climbing-out

in Sports & Fitness

Facing Fear: How to Explore One of the World’s Largest Skycaves

This is a guest post by John Falchetto of Expat Life Coach.

The first time I learned how to rappel down a 600 feet rope and climb back out was there, the Majlis Al Jinn (the meeting room of the spirits).

My friend Steve had invited me for a weekend of adventure and although I was very fit and skillful at outdoor sports, I had no idea what he had in mind.

I should have been more careful, knowing that Steve is a champion adventure racer who competed in events like the 7 days Eco-Challenge and finished in the top five.

It’s not about the gear

I already owned a lot of the rock climbing gear required for this trip.

I had a rock climbing harness, a helmet and carabiners. I use Petzl equipment because when it comes to my life I trust them.

Then to rappel down such a long distance a special piece of equipment called a Stop was showed and briefly explained to me before the descent. It’s simple to use, you press on it, you go down, you stop pressing the handle, you stop.

The tough part was going back up.

I use a Jumar handle, which is a one way blocking device allowing me to pull myself up. Then a simple Croll fitted on my chest worked as progress capture device.

As I pulled up with the handle, the rope slid through the Croll and stopped me from sliding back down. Easy!

Standing by the side of his huge gaping hole in the ground, I started to wonder what I was actually getting myself into.

Think slowly, slowly

I leaped over the side and Steve told me these three words “Think slowly, slowly”.

The words brought me back to my Yoga practice in order to control my asthma.

Slow, conscious breathing was going to win the game.

You can’t train for something like this. The chances of finding a cave that size around your state are next to nil.

Like all firsts, we are all expert enough to deal with what life throws at us.

You can’t train to be a parent or a spouse. This is the same thing.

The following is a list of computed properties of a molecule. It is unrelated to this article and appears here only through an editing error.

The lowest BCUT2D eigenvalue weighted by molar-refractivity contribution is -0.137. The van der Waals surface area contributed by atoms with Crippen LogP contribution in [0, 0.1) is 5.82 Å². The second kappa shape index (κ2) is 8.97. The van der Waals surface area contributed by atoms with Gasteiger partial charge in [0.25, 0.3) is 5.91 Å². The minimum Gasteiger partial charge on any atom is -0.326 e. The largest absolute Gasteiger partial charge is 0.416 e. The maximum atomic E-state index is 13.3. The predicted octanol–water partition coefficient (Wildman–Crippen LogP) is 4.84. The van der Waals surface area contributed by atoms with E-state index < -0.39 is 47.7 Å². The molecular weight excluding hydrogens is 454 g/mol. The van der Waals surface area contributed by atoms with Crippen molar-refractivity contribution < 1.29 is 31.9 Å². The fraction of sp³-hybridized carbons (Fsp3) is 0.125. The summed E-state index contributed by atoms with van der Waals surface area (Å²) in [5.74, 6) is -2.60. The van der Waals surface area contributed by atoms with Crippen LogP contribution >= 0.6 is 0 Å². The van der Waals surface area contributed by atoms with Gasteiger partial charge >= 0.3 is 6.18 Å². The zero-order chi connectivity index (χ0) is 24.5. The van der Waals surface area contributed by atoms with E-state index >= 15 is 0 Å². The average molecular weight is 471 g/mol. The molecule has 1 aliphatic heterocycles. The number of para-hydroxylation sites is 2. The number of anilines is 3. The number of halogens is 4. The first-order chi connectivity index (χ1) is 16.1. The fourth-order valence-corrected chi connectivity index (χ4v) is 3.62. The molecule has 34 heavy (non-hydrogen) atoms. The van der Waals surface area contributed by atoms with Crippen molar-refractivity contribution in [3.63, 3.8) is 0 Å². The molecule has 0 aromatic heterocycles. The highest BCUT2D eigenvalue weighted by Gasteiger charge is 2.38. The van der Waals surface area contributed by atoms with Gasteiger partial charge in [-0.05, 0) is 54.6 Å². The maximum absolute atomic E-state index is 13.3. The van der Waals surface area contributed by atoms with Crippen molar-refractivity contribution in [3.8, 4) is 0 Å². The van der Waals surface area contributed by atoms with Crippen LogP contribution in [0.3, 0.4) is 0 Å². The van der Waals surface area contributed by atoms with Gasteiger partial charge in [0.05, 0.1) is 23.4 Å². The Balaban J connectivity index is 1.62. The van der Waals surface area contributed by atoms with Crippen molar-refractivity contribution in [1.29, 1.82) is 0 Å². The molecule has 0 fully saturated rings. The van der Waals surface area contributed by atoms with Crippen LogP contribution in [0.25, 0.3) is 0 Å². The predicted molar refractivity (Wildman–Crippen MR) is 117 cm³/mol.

What you can prepare yourself for is the way we react to fear.

How to deal with cold, death-gripping fear.

Setting a goal

I set a goal, a simple one: arrive at the bottom of the cave, safely.

Instead of forcing my mind away from the fear induced adrenaline rush, the goal pulled my mind towards it.

That simple goal brought structure to the chaos to my mind which was busy fantasizing death and gloom scenarios . In one way it kept the ‘lizard brain’ in check.

Mental Rehearsal

Often described as visualization, or running through the activity in your mind.

I kept thinking about the feeling I would have when I finally landed with my two feet on the ground.

This again allowed my mind to steer away from panic and keep going through this high stress situation.

Self-Talk

We speak to ourselves at an average rate of 500 words per minute.

If these words are positive, they will help control the fear reaction.

Thoughts are just that, thoughts.

Some will say you should replace negative ones with positive ones. I don’t believe we can replace thoughts.

When you are hanging 400 feet above the ground on a single rope 1/2 inch thick, we all think, what if the rope was to break?

Negative thoughts will come up, often.

I tried very hard not to focus on them.

I let them slip away and focused on my goal.

Breathing control

I was first introduced to deliberate, slow, controlled breathing in my teens to overcome severe asthma induced by running.

Fear strives on shallow breathing. Long exhales relaxes the body and quiets the brain by giving it more oxygen.

What really worked for me was to combine the four techniques together.

Just trying to control your breathing when you are freaking out isn’t going to do much.

A note about Safety

I want to convey that although I was expert enough for this adventure, I wasn’t alone. The quality of the team which surrounded me was outstanding and made sure everything went well.

Please keep in mind the following when life pushes you right out of your comfort zone:

  • Kill your ego and admit you are scared, dealing with you fear is the first step towards managing it and achieving your goal. I didn’t try to pretend I was fearless. Anyone who says they have no fear of heights worries me.
  • Choose who you surround yourself with. The degree of discomfort might be off the chart but having a great team around you will help. Without Steve and his friends this wouldn’t have been possible.
  • Always have fun. Examine why you are doing this, really why? Are you just trying to prove something to someone else, or yourself? Don’t forget to have fun, this is what really matters.

Fear is what makes us human, I have learned to love the fear and exhilaration which comes with extreme sports, life and business. I make everyday an adventure, from rock climbing to watching my daughter play with her toys, they both teach me a bit more about myself.

I’m curious, how do you approach life and how do emotions help you discover a bit more about yourself?

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